Mandalay derives from a Pali word means “central” or “center”. Founded by King Mindon, it was called “Yadanabon (pile of jewel)” in late 19th AD. Being the palace site of the last two kings during Konbaung Dynasty, Mandalay is significantly importance to savor imperial remnants. The palace-wall built of bricks protected by moat on four sides is still standing in its awesome origin.
Sunset from Mandalay Hill is breathtaking. Traveling beyond time, there are a couple of dissolved capitals to explore in its vicinity where previous kings lived.
Today’s nucleus of traditional arts and crafts, Mandalay is hosting many small industries such as gold-leaf beating, stone-carving, wood-carving, bronze-casting, tapestry, etc. Being a fountain of religious studies, Mandalay and around has many reputable Buddhist universities that attract monks from all over the country to pursue the sacred religion. Don’t skip this nostalgic city and the epicenter of Myanmar culture.
Amarapura: Founded in 1873 by King Bodawpaya, once a royal capital of Amarapura is now a township of Mandalay. Local people call it “taungmyo” (city in the south). Famous for its traditional silk and cotton weaving, Amarapura appeals to visitors with her nostalgic 1.2km long U Bein Bridge (longest teak bridge in the world) built over Taungtaman Lake in 1850. A glimpse onto nearby Mahagandhayon monastery is truly a moment of a spiritual encounter, where over 1000 monks live in quiet and in peace.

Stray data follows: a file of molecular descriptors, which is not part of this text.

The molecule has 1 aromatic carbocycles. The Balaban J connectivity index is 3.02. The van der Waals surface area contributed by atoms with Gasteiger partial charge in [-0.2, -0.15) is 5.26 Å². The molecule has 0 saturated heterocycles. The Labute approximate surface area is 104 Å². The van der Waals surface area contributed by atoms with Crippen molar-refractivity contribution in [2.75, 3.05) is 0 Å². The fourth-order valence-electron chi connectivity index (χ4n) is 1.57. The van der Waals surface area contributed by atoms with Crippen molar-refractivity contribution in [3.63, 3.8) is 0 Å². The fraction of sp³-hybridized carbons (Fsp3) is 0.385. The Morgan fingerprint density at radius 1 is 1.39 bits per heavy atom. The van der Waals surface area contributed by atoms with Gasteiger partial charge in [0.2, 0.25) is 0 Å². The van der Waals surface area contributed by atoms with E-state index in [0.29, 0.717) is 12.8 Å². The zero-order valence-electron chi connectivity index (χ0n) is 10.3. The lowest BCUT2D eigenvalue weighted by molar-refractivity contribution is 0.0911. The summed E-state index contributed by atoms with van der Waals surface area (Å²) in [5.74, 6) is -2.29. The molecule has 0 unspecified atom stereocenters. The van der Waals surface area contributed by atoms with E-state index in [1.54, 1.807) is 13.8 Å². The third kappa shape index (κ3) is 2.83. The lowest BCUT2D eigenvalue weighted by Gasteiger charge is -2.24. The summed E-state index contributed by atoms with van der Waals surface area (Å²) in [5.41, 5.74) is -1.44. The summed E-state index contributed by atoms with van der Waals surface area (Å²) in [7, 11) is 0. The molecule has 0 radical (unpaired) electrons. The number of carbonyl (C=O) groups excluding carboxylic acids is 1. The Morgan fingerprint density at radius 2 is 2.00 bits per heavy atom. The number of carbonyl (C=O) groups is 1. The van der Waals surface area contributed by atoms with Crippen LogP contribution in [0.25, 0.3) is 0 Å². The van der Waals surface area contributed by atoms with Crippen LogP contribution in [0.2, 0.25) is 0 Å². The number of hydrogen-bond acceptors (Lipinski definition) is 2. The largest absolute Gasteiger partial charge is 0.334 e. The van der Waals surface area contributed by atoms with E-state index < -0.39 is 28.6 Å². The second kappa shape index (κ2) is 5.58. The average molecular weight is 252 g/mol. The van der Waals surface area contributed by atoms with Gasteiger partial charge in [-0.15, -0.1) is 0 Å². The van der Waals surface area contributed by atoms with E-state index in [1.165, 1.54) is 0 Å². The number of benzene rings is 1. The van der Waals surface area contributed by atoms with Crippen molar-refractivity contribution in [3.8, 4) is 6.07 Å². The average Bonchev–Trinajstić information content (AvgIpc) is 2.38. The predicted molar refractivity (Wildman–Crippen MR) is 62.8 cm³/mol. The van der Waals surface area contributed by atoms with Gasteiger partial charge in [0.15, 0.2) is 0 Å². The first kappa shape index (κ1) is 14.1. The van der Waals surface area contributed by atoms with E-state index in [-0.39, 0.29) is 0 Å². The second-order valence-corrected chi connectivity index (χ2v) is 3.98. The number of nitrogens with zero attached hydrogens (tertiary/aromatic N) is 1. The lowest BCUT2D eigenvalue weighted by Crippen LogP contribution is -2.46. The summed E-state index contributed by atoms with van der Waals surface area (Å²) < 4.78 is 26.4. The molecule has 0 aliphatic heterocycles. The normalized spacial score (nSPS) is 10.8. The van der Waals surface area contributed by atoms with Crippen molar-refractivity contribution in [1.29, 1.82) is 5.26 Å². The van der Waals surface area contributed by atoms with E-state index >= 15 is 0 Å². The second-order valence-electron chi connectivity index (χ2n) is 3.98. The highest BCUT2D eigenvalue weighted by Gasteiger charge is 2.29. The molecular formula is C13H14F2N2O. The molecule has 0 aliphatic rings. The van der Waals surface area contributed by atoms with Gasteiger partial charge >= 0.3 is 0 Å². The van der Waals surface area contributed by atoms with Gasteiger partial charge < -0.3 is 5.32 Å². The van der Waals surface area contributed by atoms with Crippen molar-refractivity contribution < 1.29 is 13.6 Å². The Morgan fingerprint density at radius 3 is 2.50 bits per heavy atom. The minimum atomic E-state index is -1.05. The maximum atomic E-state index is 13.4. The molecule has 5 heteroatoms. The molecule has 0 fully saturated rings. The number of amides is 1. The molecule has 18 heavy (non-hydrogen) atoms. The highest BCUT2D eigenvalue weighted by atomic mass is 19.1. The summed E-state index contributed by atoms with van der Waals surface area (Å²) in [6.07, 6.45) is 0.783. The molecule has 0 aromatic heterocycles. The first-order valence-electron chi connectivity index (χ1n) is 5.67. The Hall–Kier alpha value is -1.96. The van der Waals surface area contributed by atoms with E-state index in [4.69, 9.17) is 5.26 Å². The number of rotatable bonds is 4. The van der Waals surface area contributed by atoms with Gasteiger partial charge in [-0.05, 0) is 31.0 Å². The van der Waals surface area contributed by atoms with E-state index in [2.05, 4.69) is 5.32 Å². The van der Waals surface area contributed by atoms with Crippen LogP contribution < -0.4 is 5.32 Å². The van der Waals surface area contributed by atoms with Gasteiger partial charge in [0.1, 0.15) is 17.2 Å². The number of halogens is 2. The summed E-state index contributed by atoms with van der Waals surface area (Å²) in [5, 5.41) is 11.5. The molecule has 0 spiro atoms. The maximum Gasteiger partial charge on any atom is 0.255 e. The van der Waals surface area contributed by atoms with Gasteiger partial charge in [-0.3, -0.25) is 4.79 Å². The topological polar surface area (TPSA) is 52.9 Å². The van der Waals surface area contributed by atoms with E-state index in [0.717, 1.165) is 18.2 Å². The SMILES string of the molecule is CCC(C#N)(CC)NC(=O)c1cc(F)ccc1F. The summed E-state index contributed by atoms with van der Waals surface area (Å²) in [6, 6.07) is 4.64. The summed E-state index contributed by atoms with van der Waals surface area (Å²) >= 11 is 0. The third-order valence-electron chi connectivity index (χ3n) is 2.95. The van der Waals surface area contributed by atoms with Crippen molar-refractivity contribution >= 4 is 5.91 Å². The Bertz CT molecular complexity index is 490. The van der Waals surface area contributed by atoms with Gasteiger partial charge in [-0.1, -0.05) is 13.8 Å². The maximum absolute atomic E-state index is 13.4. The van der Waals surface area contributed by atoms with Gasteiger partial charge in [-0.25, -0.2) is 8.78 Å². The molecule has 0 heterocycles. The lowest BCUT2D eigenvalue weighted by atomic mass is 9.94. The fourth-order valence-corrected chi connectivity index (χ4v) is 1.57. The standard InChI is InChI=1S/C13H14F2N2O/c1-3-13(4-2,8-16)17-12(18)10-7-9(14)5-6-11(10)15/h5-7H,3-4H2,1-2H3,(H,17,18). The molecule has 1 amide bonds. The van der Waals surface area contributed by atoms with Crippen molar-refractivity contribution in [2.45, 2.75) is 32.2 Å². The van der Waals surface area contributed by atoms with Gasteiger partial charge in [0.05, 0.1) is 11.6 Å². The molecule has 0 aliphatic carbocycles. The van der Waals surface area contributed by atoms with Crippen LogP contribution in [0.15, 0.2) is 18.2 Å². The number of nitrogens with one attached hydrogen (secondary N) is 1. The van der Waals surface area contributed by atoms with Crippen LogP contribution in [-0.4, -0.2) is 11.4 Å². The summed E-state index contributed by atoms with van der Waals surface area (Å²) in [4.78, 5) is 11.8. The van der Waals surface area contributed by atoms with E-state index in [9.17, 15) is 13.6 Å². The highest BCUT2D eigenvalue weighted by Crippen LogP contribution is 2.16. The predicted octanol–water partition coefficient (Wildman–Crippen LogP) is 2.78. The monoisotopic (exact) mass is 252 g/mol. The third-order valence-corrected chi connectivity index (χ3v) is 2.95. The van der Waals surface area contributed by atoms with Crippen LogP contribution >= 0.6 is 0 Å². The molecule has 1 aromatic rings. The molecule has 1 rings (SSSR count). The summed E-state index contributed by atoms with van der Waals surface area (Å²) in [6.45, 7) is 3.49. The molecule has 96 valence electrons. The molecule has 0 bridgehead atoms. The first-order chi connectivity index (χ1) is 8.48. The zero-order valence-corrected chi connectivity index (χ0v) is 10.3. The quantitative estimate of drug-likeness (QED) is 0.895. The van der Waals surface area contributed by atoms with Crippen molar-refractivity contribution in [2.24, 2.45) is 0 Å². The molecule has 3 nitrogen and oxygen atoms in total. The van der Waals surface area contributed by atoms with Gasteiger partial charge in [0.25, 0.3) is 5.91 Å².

Mingun: A small village on the western shore of Ayeyarwaddy river, Mingun can be reached out in an hour boat-ride from Mandalay. Sitting on the breezy sun-deck, experiencing the mighty yet gentle Ayeyarwaddy is really phenomenal where lots of local boats carrying white sand, miscellaneous cargo and local products, fishermen shuttle along it. Highlights in Migun are Pathodawgyi (the gigantic unfinished pagoda built in 1790), Mingun Bell (casted in 1808 weighing 90tons) and Myatheinthan Pagoda modeled after mythical Mt. Meru (built by a king in 1816 dedicating to the princess died).
Sagaing: A royal seat during Sagaing Kingdom (1315-1364) after the fall of Bagan dynasty, Sagaing briefly became the royal capital again in 1760-1763. A small town today, Sagaing is the hub of Buddhism studies. Lie on the western bank of Ayeyarwaddy River, Sagaing Hill is dotted with hundreds of pagodas in white and in gold. Home to many monasteries, Buddhist institutions, nunneries, local people call it “sagaing ghaung” since it’s located in the quiet corner where people go to retreat and meditate. One can also see handmade silverware and study how they are made at a local house.
Ava (Inwa): Established in 1365 and identified as the seat of Myanmar power, called “Kingdom of Ava” or “Court of Ava” among European explorers down to the 19th century, Ava (Inwa) was the capital of Myanmar for about 360yrs on different occasions from 1365-1842. During those periods, Myanmar literature significantly grew through the efforts of monks. They modified into a more Myanmar influence in law, poetic genres and the perfection of old verses by choosing to write in the vernacular in addition to Pali. A bumpy horse-cart ride into the old place and around gives you an experience to intimate with local life.